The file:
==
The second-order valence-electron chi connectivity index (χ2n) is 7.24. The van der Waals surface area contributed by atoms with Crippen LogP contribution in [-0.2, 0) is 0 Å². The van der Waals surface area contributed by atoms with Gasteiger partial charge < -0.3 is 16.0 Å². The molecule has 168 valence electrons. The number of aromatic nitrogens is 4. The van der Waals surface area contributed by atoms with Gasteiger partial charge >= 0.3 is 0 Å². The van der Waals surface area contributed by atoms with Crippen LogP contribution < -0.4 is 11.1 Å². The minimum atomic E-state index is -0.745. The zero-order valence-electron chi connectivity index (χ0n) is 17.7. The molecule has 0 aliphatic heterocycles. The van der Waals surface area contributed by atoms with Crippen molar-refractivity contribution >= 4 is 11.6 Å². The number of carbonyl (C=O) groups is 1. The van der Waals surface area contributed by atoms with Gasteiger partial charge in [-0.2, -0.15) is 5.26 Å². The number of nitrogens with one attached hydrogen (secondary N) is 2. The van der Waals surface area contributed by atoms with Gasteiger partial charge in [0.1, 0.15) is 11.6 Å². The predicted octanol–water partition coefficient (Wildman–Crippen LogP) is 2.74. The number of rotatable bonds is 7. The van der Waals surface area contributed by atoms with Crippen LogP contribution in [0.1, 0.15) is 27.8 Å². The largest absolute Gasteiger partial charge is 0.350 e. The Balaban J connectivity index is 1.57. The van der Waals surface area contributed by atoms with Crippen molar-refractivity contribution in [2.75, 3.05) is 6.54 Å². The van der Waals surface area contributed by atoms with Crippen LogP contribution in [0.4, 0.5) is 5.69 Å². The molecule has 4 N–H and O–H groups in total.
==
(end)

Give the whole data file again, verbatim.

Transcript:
The second-order valence-electron chi connectivity index (χ2n) is 7.24. The van der Waals surface area contributed by atoms with Crippen LogP contribution in [-0.2, 0) is 0 Å². The van der Waals surface area contributed by atoms with Gasteiger partial charge < -0.3 is 16.0 Å². The molecule has 168 valence electrons. The number of aromatic nitrogens is 4. The van der Waals surface area contributed by atoms with Gasteiger partial charge >= 0.3 is 0 Å². The van der Waals surface area contributed by atoms with Crippen LogP contribution < -0.4 is 11.1 Å². The minimum atomic E-state index is -0.745. The zero-order valence-electron chi connectivity index (χ0n) is 17.7. The molecule has 0 aliphatic heterocycles. The van der Waals surface area contributed by atoms with Crippen molar-refractivity contribution >= 4 is 11.6 Å². The number of carbonyl (C=O) groups is 1. The van der Waals surface area contributed by atoms with Gasteiger partial charge in [-0.2, -0.15) is 5.26 Å². The number of nitrogens with one attached hydrogen (secondary N) is 2. The van der Waals surface area contributed by atoms with Gasteiger partial charge in [0.1, 0.15) is 11.6 Å². The predicted octanol–water partition coefficient (Wildman–Crippen LogP) is 2.74. The number of rotatable bonds is 7. The van der Waals surface area contributed by atoms with Crippen LogP contribution in [0.1, 0.15) is 27.8 Å². The largest absolute Gasteiger partial charge is 0.350 e. The Balaban J connectivity index is 1.57. The van der Waals surface area contributed by atoms with Crippen molar-refractivity contribution in [2.75, 3.05) is 6.54 Å². The van der Waals surface area contributed by atoms with Crippen LogP contribution in [0.4, 0.5) is 5.69 Å². The molecule has 4 N–H and O–H groups in total.